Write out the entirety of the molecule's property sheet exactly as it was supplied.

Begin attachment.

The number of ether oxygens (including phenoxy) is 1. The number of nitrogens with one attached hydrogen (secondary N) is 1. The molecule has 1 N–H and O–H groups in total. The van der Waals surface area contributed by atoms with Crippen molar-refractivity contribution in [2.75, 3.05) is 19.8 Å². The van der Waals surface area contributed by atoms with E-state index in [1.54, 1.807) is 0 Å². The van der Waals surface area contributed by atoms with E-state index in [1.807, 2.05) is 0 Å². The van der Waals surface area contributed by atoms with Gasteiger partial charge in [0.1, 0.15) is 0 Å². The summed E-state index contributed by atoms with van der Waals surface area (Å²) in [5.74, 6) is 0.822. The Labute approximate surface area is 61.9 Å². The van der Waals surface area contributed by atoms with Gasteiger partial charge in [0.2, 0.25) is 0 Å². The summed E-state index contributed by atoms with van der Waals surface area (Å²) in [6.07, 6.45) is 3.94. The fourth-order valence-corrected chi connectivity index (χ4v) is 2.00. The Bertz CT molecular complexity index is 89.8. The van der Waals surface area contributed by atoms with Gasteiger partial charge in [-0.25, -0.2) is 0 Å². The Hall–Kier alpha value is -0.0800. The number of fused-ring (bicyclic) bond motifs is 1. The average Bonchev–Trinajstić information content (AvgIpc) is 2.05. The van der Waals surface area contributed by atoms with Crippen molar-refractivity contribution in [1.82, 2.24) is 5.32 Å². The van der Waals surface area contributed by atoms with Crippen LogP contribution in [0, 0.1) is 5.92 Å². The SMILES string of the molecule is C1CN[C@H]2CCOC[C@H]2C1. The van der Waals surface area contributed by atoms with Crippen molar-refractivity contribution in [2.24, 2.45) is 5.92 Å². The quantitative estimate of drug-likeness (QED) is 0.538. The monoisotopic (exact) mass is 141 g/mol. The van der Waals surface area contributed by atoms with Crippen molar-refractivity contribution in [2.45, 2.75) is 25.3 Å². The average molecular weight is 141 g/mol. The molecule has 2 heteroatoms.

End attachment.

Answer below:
The number of ether oxygens (including phenoxy) is 1. The number of nitrogens with one attached hydrogen (secondary N) is 1. The molecule has 1 N–H and O–H groups in total. The van der Waals surface area contributed by atoms with Crippen molar-refractivity contribution in [2.75, 3.05) is 19.8 Å². The van der Waals surface area contributed by atoms with E-state index in [1.54, 1.807) is 0 Å². The van der Waals surface area contributed by atoms with E-state index in [1.807, 2.05) is 0 Å². The van der Waals surface area contributed by atoms with Gasteiger partial charge in [0.1, 0.15) is 0 Å². The summed E-state index contributed by atoms with van der Waals surface area (Å²) in [5.74, 6) is 0.822. The Labute approximate surface area is 61.9 Å². The van der Waals surface area contributed by atoms with Gasteiger partial charge in [0.2, 0.25) is 0 Å². The summed E-state index contributed by atoms with van der Waals surface area (Å²) in [6.07, 6.45) is 3.94. The fourth-order valence-corrected chi connectivity index (χ4v) is 2.00. The Bertz CT molecular complexity index is 89.8. The van der Waals surface area contributed by atoms with Gasteiger partial charge in [-0.25, -0.2) is 0 Å². The Hall–Kier alpha value is -0.0800. The number of fused-ring (bicyclic) bond motifs is 1. The average Bonchev–Trinajstić information content (AvgIpc) is 2.05. The van der Waals surface area contributed by atoms with Crippen molar-refractivity contribution in [1.82, 2.24) is 5.32 Å². The van der Waals surface area contributed by atoms with Crippen LogP contribution in [0, 0.1) is 5.92 Å². The SMILES string of the molecule is C1CN[C@H]2CCOC[C@H]2C1. The van der Waals surface area contributed by atoms with Crippen molar-refractivity contribution in [2.24, 2.45) is 5.92 Å². The quantitative estimate of drug-likeness (QED) is 0.538. The monoisotopic (exact) mass is 141 g/mol. The van der Waals surface area contributed by atoms with Crippen molar-refractivity contribution in [2.45, 2.75) is 25.3 Å². The average molecular weight is 141 g/mol. The molecule has 2 heteroatoms.